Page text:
Geography of Costa Rica
Costa Rica's geography reveals a history of cataclysm, with earthquakes, floods and volcanoes shaping its present-day landscape. A diversity of soaring mountains, dormant and active craters, black and white sand beaches, rushing rivers and powerful waterfalls grace Costa Rica’s 19,653 square miles, an area smaller than West Virginia.
From north-to-south and east-to-west, Costa Rica never measures longer or wider than 200 miles. Though situated just 10° north of the equator, Costa Rica is much more than a hot and sunny tropical paradise. Rolling mountains and highland cloud forests contrast with 800 miles of Caribbean and Pacific shoreline, creating a country with four main geographical areas: the Tropical Lowlands (Caribbean and Pacific coasts), the Northern Central Plains, the Central Valley and the Northwest Peninsula.
Costa Rica's geography mainly consists of coastal plain vivisected by five towering mountain ranges: the Central Mountain Range (Cordillera Central), the Talamanca Mountain Range (Cordillera de Talamanca), the Tilaran Mountain Range (Cordillera de Tilaran), the Guanacaste Mountain Range (Cordillera de Guanacaste) and the Escazu Hills (Cerros de Escazu). Mount Chirripo, the highest point in Costa Rica at 12,450 feet above sea level, is located in the Talamanca Range.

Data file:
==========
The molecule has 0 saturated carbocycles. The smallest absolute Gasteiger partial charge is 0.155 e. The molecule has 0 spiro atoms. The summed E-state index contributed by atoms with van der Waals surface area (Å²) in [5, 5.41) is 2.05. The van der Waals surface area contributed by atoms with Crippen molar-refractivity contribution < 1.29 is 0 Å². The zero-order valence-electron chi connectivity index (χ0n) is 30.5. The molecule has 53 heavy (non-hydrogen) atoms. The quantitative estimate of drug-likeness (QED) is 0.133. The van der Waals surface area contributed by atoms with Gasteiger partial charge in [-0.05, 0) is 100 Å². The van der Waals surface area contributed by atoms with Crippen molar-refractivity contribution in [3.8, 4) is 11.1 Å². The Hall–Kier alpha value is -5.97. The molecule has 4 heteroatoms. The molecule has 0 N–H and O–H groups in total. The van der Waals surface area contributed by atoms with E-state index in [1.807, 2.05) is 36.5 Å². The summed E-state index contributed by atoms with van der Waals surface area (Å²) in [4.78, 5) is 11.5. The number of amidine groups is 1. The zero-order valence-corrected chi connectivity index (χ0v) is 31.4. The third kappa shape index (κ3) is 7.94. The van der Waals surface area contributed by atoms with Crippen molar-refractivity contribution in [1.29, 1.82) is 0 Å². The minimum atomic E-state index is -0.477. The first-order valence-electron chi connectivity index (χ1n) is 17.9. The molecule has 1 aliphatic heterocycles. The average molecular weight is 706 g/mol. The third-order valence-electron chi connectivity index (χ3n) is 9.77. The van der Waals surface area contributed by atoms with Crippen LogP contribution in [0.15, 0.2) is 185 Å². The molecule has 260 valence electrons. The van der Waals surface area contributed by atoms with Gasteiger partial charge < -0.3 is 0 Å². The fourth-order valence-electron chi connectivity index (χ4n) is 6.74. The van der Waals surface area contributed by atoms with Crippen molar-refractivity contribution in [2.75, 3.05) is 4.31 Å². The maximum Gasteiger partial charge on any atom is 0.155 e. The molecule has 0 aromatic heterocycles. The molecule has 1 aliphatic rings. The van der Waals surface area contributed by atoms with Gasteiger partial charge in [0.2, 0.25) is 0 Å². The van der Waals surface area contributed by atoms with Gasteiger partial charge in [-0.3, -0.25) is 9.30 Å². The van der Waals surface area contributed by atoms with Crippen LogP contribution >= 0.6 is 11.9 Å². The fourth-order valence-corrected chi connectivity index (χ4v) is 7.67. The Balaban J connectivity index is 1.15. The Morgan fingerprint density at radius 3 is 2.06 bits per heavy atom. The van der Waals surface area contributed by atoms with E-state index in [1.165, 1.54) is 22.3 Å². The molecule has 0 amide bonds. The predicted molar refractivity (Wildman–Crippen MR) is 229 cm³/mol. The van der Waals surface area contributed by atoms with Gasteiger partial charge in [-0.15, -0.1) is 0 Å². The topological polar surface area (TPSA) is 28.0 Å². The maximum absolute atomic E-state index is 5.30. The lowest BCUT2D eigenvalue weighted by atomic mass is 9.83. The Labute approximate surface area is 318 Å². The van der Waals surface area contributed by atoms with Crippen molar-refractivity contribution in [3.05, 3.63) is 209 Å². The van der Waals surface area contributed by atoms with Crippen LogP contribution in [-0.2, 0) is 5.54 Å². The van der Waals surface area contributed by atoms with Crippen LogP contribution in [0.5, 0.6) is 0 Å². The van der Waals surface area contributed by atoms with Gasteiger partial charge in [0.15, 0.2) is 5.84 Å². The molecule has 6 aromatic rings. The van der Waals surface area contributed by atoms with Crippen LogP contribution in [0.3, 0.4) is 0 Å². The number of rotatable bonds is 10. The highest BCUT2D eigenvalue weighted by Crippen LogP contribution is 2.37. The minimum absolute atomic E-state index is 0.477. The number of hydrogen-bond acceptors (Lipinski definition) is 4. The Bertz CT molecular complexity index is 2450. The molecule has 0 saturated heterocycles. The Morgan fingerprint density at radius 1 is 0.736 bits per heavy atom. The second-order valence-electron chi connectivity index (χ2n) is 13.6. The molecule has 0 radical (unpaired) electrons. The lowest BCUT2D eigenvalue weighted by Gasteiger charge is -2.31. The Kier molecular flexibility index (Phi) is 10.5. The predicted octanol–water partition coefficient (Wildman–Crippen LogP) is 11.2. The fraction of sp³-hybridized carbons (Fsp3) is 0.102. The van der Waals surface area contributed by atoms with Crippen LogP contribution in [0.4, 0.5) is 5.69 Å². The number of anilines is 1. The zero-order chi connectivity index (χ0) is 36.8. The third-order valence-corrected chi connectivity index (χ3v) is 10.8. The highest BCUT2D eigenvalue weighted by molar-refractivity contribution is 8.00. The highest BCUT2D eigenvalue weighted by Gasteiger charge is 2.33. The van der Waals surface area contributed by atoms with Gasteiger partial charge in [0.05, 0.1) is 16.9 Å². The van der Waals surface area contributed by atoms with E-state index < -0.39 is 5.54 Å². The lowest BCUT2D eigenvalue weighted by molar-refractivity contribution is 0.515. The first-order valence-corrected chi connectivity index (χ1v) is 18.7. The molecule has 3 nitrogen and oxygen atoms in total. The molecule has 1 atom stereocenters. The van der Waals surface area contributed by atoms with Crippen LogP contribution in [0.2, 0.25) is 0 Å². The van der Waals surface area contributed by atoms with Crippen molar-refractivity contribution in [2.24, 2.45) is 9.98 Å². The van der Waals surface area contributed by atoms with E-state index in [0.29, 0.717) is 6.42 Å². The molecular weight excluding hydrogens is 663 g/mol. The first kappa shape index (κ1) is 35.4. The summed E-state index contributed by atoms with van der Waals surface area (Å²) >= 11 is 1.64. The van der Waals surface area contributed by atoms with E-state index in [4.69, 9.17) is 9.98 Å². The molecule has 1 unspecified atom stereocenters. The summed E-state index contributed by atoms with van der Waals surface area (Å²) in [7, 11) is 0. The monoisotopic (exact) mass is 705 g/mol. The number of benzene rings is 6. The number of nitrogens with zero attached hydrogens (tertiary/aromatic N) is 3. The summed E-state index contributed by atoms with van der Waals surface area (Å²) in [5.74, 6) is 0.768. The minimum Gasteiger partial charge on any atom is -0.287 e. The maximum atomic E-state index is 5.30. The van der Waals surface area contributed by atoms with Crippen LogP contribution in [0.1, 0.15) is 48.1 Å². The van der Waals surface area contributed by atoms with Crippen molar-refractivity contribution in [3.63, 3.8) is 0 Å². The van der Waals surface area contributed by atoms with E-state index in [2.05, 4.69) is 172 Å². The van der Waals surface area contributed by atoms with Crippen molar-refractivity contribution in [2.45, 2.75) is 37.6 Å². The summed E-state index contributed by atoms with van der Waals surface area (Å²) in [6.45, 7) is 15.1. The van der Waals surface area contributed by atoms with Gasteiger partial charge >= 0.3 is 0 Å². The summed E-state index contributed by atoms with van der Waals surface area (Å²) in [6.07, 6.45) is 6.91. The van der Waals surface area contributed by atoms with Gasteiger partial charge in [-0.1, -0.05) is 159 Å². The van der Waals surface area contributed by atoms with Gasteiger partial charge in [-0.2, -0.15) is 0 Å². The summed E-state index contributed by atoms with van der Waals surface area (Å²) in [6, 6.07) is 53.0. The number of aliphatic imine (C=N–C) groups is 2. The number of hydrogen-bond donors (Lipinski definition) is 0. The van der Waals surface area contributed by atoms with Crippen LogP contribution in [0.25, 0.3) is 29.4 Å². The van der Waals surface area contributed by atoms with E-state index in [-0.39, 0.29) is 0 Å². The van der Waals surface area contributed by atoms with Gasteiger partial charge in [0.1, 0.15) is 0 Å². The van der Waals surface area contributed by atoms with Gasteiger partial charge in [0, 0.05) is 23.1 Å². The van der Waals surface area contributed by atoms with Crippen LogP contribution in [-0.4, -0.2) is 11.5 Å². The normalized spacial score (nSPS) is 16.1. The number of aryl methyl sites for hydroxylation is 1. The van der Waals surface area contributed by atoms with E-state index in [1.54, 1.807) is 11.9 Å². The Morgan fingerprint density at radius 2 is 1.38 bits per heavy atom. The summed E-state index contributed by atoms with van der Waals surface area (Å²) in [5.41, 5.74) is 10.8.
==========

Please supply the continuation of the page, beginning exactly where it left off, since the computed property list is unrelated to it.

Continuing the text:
In addition to plentiful mountains, Costa Rica boasts at least 60 volcanoes, five of which are active (Poas Volcano, Irazu Volcano, Arenal Volcano, Rincon de la Vieja Volcano and Turrialba Volcano). This volcanic abundance comes courtesy of two tectonic plates – the Cocos Plate and the Caribbean Plate – that sit beneath the country's landmass. The shifting plates have caused many serious earthquakes over the years, slowly terra-forming Costa Rica's horizon with soaring mountains and conic volcanoes.
There are 14 major river systems that originate in Costa Rica's mountains, each draining into the Caribbean Sea, the Pacific Ocean, the San Juan River or Lake Nicaragua. Two of these rivers, the Pacuare and Reventazon, produce world-famous whitewater rapids, while others, such as the Sixaola and San Juan Rivers, provide natural boundaries between Costa Rica and bordering nations.
Costa Rica is part of the Neotropic ecozone, and has both tropical and subtropical climates. The country is famous for its microclimates, which are created by the variations in weather and temperature seen through the nation. For example, the town of Monteverde can be sunny with blue skies, but the Santa Elena Cloud Forest, just a few miles up the mountain, may be cloudy and misting rain. As a general rule, the temperature drops 4° F for every 1000 feet of elevation gained.
Costa Rica, meaning "Rich Coast," owes its diversity and natural treasures to its varied geography, ecological zones, and microclimates. For the visitor, such geographical diversity equals a rich adventure through some of the world's most biodiverse ecosystems.